It’s more the mechanics I’m having trouble with, I’m not sure if just giving an NPC higher numbers than the players will feel cheap so I’m looking for the right balance where they might get a few good hits in but not enough to really pose a threat to the NPC.

There are definitely some extremely powerful things you can do if you’re not bothered about being fair to the party. Boon Focus is definitely your friend when it comes to this, there’s a few boons that you can really exploit, like Haste, Invisible or Insubstantial. Lethal Strike can also help them feel more dangerous, even if the party wins they won’t come out unscathed. Don’t worry too much about “giving an NPC higher numbers” feeling cheap, as long as you don’t overdo it the players will be more in awe, and begin looking forward to when they can get access to attrtibutes/advantage that high. The one exception is defenses, which is a fine line to tread. If the players never hit then they’re going to feel cheated, but if you don’t increase the defense at all then the NPC won’t last nearly half as long as you expect.

A key factor for powerful individual NPCs is action economy. If the NPC is three times as strong as any member of the party, but there are three PCs, then that doesn’t work out equal; it works out heavily in favour of the party because they have more actions and more options. This is why Boss NPCs have Boss actions, to tip the scales back in their favour. If you decide not to use a boss then make use of tools like Multi-Attack Specialist or Summon Creature to give them more actions and more versatility.

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Have you never used a Boss before at these Levels? They are designed to be scaleable so even three Level 1 Heroes can beat a Level 1 boss without too many problems. They can be used as “mini-bosses” just as well.

In case it slipped your mind, a Boss’s Levels need to be quadrupled before being used for Encounter Difficulty calculation.

That is the mechanical side though. As for the actual enemy you need the party to fight, would you care to describe the BBEG a bit? You can do so via DMs if you fear your players trying to spoil themselves here.

That’s exactly what I was worried about, thematically speaking I’ve presented orcs as having incredibly tough skin so was going to give him a very high guard. That was until I watched a Matthew Colville video where he explained that with defences, if the players should be hitting around 60% of the time otherwise the encounter isn’t fun.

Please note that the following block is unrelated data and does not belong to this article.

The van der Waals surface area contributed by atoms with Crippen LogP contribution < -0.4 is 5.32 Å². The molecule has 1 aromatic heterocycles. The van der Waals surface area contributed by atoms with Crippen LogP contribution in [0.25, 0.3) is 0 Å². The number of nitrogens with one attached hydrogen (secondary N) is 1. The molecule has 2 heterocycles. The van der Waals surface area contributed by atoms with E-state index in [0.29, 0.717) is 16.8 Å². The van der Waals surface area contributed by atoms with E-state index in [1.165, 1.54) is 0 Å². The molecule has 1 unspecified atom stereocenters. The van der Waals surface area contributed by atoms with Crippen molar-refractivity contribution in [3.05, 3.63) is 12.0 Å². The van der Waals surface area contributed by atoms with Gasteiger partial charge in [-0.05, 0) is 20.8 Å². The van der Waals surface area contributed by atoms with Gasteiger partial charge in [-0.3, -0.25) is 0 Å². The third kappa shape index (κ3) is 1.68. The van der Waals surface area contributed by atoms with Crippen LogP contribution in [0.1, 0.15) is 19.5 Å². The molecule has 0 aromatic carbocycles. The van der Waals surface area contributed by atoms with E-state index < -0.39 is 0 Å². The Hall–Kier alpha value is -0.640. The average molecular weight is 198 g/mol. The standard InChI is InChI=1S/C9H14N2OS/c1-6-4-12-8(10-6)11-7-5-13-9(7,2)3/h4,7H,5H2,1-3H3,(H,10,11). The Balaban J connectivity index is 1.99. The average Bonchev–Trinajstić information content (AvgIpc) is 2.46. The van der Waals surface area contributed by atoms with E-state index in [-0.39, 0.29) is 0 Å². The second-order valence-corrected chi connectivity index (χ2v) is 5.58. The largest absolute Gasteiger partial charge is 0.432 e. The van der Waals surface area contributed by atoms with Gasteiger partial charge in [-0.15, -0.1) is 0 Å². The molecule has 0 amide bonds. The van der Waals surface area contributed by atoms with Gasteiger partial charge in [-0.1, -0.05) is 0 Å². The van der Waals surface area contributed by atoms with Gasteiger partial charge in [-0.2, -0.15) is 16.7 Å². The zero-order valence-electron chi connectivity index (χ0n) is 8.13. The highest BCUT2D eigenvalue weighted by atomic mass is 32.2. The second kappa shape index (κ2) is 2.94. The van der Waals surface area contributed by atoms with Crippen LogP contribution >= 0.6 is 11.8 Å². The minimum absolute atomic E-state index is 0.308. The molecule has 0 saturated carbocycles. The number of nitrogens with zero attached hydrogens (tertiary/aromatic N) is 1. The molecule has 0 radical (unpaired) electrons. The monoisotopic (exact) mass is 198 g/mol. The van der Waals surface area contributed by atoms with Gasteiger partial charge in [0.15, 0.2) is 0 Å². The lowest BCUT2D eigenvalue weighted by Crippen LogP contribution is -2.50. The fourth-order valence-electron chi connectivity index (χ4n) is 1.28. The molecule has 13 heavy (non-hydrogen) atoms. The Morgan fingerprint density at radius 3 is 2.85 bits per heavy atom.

Would raising the HP instead be a better way to achieve this ‘tough skin’ vibe? almost like he’s reckless and allowing himself to be hit because he knows the PCs can only really chip away at him?

Very good point - I’m thinking either a (relatively) low level boss or a level 20 NPC with multi-attack specialist like you’ve pointed out.

I haven’t no, I don’t think I’ve ever used a boss actually! I was given advice early on to use them very sparingly but I think a general is perhaps a good time to use one?

Honestly I don’t have a solid BBEG just yet - I can explain the setup of the story and my current ideas for a BBEG but it could be quite long so I’ll bullet point it:

  • PCs are investigating the appearance of a red comet in the sky
  • Investigation has lead them to discover that a green and blue comet hit the earth millenia ago (they’re currently locating the crash sites)
  • This has lead them to temples constructed by ancient people - the first men in the current cycle, gifted with incredible magical powers
  • (side note, some lucky people are born with a ‘pure’ bloodline to these first men and are gifted with some of their power, but it’s incredibly rare and more common in noble bloodlines, even then you’re looking at one person per noble family per 3-4 generations)
  • I’ve implied, but I don’t know if they’ve put it together yet, that this is a natural cycle
  • The red comet will hit, it will wipe out all life and raise up an underground race of creatures who feed on heat, the red comet acts as a food source for them so it burns up relatively quickly, once it’s weakened…
  • The green and blue comets return, impact and spread life (as the players know it) until they run out of power and the cycle repeats
  • The comets are sentient and so are actively trying to prevent the return of their counterparts but are trapped in this endless cycle

Current important NPCs/Organisations in the campaign are: